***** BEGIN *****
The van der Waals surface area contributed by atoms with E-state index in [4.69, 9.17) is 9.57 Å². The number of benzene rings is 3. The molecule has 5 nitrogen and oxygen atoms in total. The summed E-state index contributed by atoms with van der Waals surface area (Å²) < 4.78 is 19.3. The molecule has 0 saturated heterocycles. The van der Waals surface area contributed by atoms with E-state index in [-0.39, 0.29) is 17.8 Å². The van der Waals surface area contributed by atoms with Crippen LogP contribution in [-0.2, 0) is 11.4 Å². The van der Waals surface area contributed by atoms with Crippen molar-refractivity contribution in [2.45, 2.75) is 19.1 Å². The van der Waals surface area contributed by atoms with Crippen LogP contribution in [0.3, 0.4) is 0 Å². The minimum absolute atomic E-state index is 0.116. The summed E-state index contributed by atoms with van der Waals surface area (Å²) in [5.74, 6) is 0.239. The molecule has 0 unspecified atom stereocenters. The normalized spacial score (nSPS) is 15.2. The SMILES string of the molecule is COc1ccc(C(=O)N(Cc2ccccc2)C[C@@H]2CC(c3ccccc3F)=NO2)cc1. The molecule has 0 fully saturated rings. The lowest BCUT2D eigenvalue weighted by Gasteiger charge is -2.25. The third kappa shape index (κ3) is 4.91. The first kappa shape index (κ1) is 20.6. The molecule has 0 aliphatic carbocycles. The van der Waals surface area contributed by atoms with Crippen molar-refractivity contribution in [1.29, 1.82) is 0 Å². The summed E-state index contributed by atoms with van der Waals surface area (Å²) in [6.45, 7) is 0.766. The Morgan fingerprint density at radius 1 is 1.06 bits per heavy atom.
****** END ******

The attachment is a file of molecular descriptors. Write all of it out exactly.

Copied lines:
The van der Waals surface area contributed by atoms with E-state index in [4.69, 9.17) is 9.57 Å². The number of benzene rings is 3. The molecule has 5 nitrogen and oxygen atoms in total. The summed E-state index contributed by atoms with van der Waals surface area (Å²) < 4.78 is 19.3. The molecule has 0 saturated heterocycles. The van der Waals surface area contributed by atoms with E-state index in [-0.39, 0.29) is 17.8 Å². The van der Waals surface area contributed by atoms with Crippen LogP contribution in [-0.2, 0) is 11.4 Å². The van der Waals surface area contributed by atoms with Crippen molar-refractivity contribution in [2.45, 2.75) is 19.1 Å². The van der Waals surface area contributed by atoms with Crippen LogP contribution in [0.3, 0.4) is 0 Å². The minimum absolute atomic E-state index is 0.116. The summed E-state index contributed by atoms with van der Waals surface area (Å²) in [5.74, 6) is 0.239. The molecule has 0 unspecified atom stereocenters. The normalized spacial score (nSPS) is 15.2. The SMILES string of the molecule is COc1ccc(C(=O)N(Cc2ccccc2)C[C@@H]2CC(c3ccccc3F)=NO2)cc1. The molecule has 0 fully saturated rings. The lowest BCUT2D eigenvalue weighted by Gasteiger charge is -2.25. The third kappa shape index (κ3) is 4.91. The first kappa shape index (κ1) is 20.6. The molecule has 0 aliphatic carbocycles. The van der Waals surface area contributed by atoms with Crippen molar-refractivity contribution in [1.29, 1.82) is 0 Å². The summed E-state index contributed by atoms with van der Waals surface area (Å²) in [6.45, 7) is 0.766. The Morgan fingerprint density at radius 1 is 1.06 bits per heavy atom.